The Future is Now for Feliz
We’ll start with a man who’s already logged Major League service time, but is looking to
emerge as the top-flight starting pitcher so many in baseball have billed him to be. He of course is fireballing right-hander Neftali Feliz (’08), who is coming off an outstanding 20-game relief stint with the Rangers in 2009. After becoming the first Ranger in history to strike out the first four men he faced, Feliz kept his fastball in the high 90’s and kept Major League hitters baffled to the tune of a .124 opponent batting average. Over his 20 games, the 21-year-old went 1-0 with a 1.74 ERA (just 6 ER in 31.0 innings) and struck out 39 while walking only eight. This performance was enough to earn Feliz the Top Prospect ranking in the entire Rangers’ organization and the #7 prospect in all of professional baseball.
There’s no question that Feliz will be on the Opening Day roster. The question is, will his stuff be good enough this Spring to earn him a rotation spot alongside former King Derek Holland (’08)? Baseball America projects him to be Texas’ #1 starter by 2013, but he’ll still need to prove himself over more than three innings to emerge amongst a host of qualified rotation candidates. Even if he remains in the bullpen, look for Feliz to rise further towards “household name” status this season.
After Feliz, first-baseman Justin Smoak (’08) is the next-most-hyped prospect in Surprise. Smoak IS Texas’s first-baseman of the future, but how ready is he to be that guy right now? The former first-round pick is coming off a huge offseason that saw him win the MVP award at the 2009 IBAF Baseball World Cup while guiding Team USA to gold. He’s also hit .292 with 15 HR and 63 RBI in just 120 games as a pro so far.
The question for Smoak is if he’s ready to unseat incumbent Chris Davis at first. His glove, by all accounts, is ready. His ability to hit for power from both sides of the plate will give him an eventual advantage over Davis, who himself has something to prove following a .238, 150-strikeouts-in-391 at-bats season. Still, Smoak struggled in a transition from double-A Frisco to triple-A Oklahoma City last year, hitting just .244 over 54 games with the RedHawks after shredding the Texas League with a .328 average. Much like Feliz, Smoak is a highly-regarded prospect (#2 with the Rangers, #9 overall) who WILL be a Major Leaguer at some point this season. Only question is, how early will his call-up be?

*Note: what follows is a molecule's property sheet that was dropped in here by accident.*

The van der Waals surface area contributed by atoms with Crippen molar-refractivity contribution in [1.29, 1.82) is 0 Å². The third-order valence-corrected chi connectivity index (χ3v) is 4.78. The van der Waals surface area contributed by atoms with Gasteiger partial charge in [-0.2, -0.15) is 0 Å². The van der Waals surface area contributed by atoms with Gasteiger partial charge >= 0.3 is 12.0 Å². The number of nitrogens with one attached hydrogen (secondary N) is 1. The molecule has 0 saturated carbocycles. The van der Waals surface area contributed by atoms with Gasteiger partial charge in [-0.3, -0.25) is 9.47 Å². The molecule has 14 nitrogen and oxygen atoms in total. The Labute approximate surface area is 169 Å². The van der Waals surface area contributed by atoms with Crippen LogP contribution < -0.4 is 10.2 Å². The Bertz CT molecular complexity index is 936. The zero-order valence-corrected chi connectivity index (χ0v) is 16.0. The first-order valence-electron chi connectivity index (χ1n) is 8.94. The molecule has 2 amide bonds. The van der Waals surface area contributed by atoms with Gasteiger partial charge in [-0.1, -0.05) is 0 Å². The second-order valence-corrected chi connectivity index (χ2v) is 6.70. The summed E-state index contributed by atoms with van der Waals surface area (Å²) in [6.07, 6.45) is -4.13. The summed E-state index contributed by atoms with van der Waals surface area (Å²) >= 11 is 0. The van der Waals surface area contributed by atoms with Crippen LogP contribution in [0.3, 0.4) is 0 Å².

Moreland on the Radar
In the shadow of Smoak’s hype, Mitch Moreland (’08) has been able to go about his business very
quietly the past two seasons. A 17th-round pick by the Rangers back in 2007, Moreland started out as a first baseman with the LumberKings in 2008 prior to the arrival of Smoak. With the future of first basically locked up, the former Mississippi State Bulldog has carved a new path as an outfielder with average range and a fantastic bat.
Moreland captured the Tom Grieve Minor League MVP Award for the Rangers this Winter following a 2009 campaign in which he hit .331 with 16 HR and 85 RBI between high-A Bakersfield and Frisco. He’s certain to get a look at big league camp this season, but how long he stays there will rest part on his hitting and part on the performances of Brandon Boggs (’05), Craig Gentry (’07) and the recently-signed Endy Chavez. Former LumberKing Chad Tracy (’07) could also give him a run for his money. Moreland will most likely spend the bulk of 2010 with triple-A Oklahoma City and could possibly be a late-season call-up.
A Call to ’07 Arms
Four members of the 2007 LumberKings’ rotation are invites to big-league camp for the Rangers this season. Left-handers Michael Kirkman (’06-’08), Kasey Kiker (’07) and Zach Phillips (’06-’07) and right-hander Omar Poveda (’06-’07) will all try and show why they belong. Of the four, only Poveda has spent significant time in Rangers camp before. Kiker is the highest ranking prospect of the bunch, coming in at #6 on BA‘s list for 2010.
Who has a legitimate shot to make a Major League debut this season? I’d put my money on Poveda, who has shown flashes of dominance in Clinton (11-4, 2.79 in ’07) and Frisco (11-5, 4.14 in ’09), but has yet to log more than one start in triple-A. A good Spring and a solid few months in OKC and Poveda should be a Ranger late in the season. Kiker went 7-7 with a 3.86 ERA and yielded an opponent average of .231 while with Frisco last year, his best season since his 7-4, 2.90, 112 strikeout season with the Kings in 2007. He has a chance to crack the Texas bullpen.
Kirkman and Phillips both have tremendous upsides, but both need to show some consistency. “Captain Kirk” finally found his stuff after four tumultuous seasons, going 5-7 with a 4.19 ERA in 18 starts with Frisco last year. Phillips got acclimated to life as a reliever last season, going 2-3 with a 1.39 ERA, four saves and an eye-popping .163 opponent average between Bakersfield and Frisco. However, 2010 will be only his second season in the pen following an ’08 campain in which he went 8-9, 5.54 in 28 Cal League starts. Both are probably at least a season away.
Of course, there’s always the chance that a darkhorse emerges in camp this year. Look out for guys like Engel Beltre (’08) , Blake Beavan (’08) and Marcus Lemon (’07). You could even see the resurgence of John Whittleman (’06-’07) this season. That’s the great part about this time of year, you just don’t know until it starts.
The first games of Spring Training in Arizona start on March 3. I’ll be in Peoria, AZ watching the Mariners take on the San Francisco Giants. Blog updates to follow!